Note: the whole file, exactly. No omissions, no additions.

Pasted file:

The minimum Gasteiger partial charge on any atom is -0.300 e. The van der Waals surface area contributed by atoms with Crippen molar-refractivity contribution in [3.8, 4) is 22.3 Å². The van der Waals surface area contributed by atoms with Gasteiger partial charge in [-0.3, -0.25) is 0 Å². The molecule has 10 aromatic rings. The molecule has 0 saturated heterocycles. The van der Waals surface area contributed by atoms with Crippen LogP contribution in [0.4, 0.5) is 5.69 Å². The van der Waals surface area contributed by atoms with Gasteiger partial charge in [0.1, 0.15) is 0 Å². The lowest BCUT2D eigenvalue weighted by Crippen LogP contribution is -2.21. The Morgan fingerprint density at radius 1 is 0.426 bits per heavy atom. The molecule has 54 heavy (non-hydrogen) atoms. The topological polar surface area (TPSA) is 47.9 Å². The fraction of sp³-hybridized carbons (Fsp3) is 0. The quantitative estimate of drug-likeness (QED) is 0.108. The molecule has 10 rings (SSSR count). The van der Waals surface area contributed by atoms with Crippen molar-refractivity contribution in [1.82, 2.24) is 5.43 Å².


The minimum Gasteiger partial charge on any atom is -0.300 e. The van der Waals surface area contributed by atoms with Crippen molar-refractivity contribution in [3.8, 4) is 22.3 Å². The van der Waals surface area contributed by atoms with Gasteiger partial charge in [-0.3, -0.25) is 0 Å². The molecule has 10 aromatic rings. The molecule has 0 saturated heterocycles. The van der Waals surface area contributed by atoms with Crippen LogP contribution in [0.4, 0.5) is 5.69 Å². The van der Waals surface area contributed by atoms with Gasteiger partial charge in [0.1, 0.15) is 0 Å². The lowest BCUT2D eigenvalue weighted by Crippen LogP contribution is -2.21. The Morgan fingerprint density at radius 1 is 0.426 bits per heavy atom. The molecule has 54 heavy (non-hydrogen) atoms. The topological polar surface area (TPSA) is 47.9 Å². The fraction of sp³-hybridized carbons (Fsp3) is 0. The quantitative estimate of drug-likeness (QED) is 0.108. The molecule has 10 rings (SSSR count). The van der Waals surface area contributed by atoms with Crippen molar-refractivity contribution in [1.82, 2.24) is 5.43 Å².